July 31, 2023

‘Oppenheimer’ beautiful in its ambiguity

UCalgary nuclear scientist Jason Donev gives thumbs-up to movie’s portrayal of an inventor facing incredibly difficult decisions
Cillian Murphy, playing J. Robert Oppenheimer, watches as his team in Los Alamos, New Mexico, tests the first atomic bomb.
Cillian Murphy, playing J. Robert Oppenheimer, watches as his team in Los Alamos, New Mexico, tests the first atomic bomb. Melinda Sue Gordon, Universal Pictures

This summer, our love for the cinema is having a comeback. The release of Barbie and Oppenheimer on the same day revived something inside of us that yearns for compelling stories, beautiful visuals, and of course, popcorn.

Christopher Nolan’s movie, which follows theoretical physicist Robert Oppenheimer as he develops the world’s first nuclear weapons, made over $80 million over opening weekend. Sure, it’s not quite as much as Barbie, but for a three-hour historical film chronicling a dark and complex topic, it’s an incredible achievement.

Prof. Jason Donev, PhD, a leading expert in the Faculty of Science at the University of Calgary on nuclear energy, went to see the movie within days of it opening in theaters. Although Dr. Donev admits he’s not a film critic, he has an encyclopedic knowledge of the history of Oppenheimer as a character and nuclear energy in the mid -20th century. If anyone on campus should be critiquing Nolan’s art, it’s Donev.

His response to the movie?

“Shockingly” good.

“I would be hard-pressed to come up with a reasonable way that with a single movie, you could be more complete and more historically accurate while still maintaining any sort of audience following what’s going on,” he says.

Jason Donev

Jason Donev

Nadine Sander-Green, Faculty of Science

Finding Oppenheimer’s motivation

It can be disorienting walking out of the theater after seeing Oppenheimer. What exactly were Oppenheimer’s motivations as he developed the world’s first nuclear weapons?

That, according to Donev, is exactly the point of the film. In fact, the ambiguity is what makes it great art. Donev compares Oppenheimer’s situation to that of Hamlet: they were both put in incredibly difficult situations and they had to find a way out.

“The power of Hamlet was not that he was indecisive, but that he was real, and he was put in a situation that was so arduously difficult for him to try and navigate,” says Donev. “The same goes with Oppenheimer. He struggles to find certainty in the decisions he’s making because he understands the consequences and almost no one else does.”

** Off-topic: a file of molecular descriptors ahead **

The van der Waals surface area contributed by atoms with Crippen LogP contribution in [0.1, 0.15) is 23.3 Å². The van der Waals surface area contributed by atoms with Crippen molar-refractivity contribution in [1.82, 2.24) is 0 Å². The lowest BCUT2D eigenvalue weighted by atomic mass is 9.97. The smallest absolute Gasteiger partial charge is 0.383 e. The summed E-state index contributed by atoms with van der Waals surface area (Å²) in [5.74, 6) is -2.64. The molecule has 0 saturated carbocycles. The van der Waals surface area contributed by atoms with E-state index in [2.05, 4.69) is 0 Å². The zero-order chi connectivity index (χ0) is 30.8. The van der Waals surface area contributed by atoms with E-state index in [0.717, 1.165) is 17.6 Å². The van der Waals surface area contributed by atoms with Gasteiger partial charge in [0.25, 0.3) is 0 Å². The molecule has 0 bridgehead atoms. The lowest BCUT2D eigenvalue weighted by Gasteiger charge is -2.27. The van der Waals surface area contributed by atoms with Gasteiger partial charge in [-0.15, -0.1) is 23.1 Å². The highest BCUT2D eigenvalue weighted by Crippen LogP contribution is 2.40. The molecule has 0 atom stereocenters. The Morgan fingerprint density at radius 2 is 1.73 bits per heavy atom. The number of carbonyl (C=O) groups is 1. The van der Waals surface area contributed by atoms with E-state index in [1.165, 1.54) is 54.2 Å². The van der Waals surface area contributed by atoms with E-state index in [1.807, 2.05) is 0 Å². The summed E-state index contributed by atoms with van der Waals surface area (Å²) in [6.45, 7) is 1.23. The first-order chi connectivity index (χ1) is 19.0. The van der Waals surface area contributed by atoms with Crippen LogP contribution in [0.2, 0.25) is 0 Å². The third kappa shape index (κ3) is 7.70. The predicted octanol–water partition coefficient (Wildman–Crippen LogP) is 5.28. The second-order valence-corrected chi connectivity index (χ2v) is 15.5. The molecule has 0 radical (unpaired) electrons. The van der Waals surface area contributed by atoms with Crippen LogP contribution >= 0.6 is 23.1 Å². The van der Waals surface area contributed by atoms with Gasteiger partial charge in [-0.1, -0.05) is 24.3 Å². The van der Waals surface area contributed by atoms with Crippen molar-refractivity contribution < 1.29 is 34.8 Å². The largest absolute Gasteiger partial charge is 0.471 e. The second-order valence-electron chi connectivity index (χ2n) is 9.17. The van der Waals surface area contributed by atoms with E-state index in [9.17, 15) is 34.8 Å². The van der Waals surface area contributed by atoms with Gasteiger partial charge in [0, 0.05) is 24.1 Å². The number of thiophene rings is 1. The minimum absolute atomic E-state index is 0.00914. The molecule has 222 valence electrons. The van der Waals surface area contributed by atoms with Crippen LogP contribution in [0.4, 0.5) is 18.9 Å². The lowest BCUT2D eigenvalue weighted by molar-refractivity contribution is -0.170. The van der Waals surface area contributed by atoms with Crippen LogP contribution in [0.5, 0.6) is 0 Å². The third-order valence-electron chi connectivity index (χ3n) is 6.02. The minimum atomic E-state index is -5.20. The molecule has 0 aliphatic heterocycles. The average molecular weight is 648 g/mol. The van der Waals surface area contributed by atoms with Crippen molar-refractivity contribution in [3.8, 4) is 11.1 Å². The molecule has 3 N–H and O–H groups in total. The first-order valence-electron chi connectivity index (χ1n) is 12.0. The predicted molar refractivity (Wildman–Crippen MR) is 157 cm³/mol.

The beauty of the film, Donev believes, lies in the fact that Nolan decided to not hyperfocus on the history or the science behind the making of the atomic bomb, but instead the complex humanity of Oppenheimer himself.

Accurate representation

Nolan used Nobel-prize winning physicist Kip Thorne as a scientific consultant on the film, who also happened to study under Oppenheimer at Princeton. According to Donev, the movie was careful with their science and for the most part, represented it accurately.

One of his very few complaints about the movie is a scene where physicists reproduce nuclear fission results within minutes, which is impossible. Donev would have also liked to see more women physicists represented in the movie. Prof. Lise Meitner, for example, was an Austrian-Swedish physicist and had an instrumental role in the discovery of nuclear fission, yet she wasn’t mentioned in the movie like male historical figures Niels Bohr and Einstein were.

But overall, his complaints are minor, especially compared to the emotional and immersive masterpiece Nolan created. In fact, Donev thought it was the right artistic choice to focus on the person Oppenheimer was instead of the nitty-gritty of how a nuclear bomb is made.

“I don’t think the point of the movie is you’re supposed to walk out understanding how nuclear physics works, but how a physicist worked,” he says.

The burden he carried

Donev knows the true power of the film lies in the way Nolan represented Oppenheimer: as a real man. 

“Physicists often ignore the fact that we are people,” he explains, unironically.

“The one thing I loved more than anything else about this movie is that it made it abundantly clear that he was a man. He was a great man in a terribly difficult situation. One of the reasons I’m glad they didn’t include too much of the nuclear physics is it would have obfuscated Oppenheimer's humanity.”

Donev felt like after the movie, he wasn’t qualified to judge Oppenheimer’s decisions. He had witnessed the road he travelled. He had seen and felt what Oppenheimer saw and felt.

“Unless I was placed in those circumstances, I could never judge the choices that he made. I can now relate to him. And I can, as one human to another human being, look at his trials and tribulations and say, I see the burdens that he carried. I see the loads that crushed his spirit.”

Donev admits he walked out of the theater in tears, thinking about not only what kind of man Oppenheimer was, but also what kind of man he himself is.

Oppenheimer walks through a celebrating crowd after the atomic bombs are dropped in Japan.

Oppenheimer walks through a celebrating crowd after the atomic bombs are dropped in Japan.

Melinda Sue Gordon, Universal Pictures

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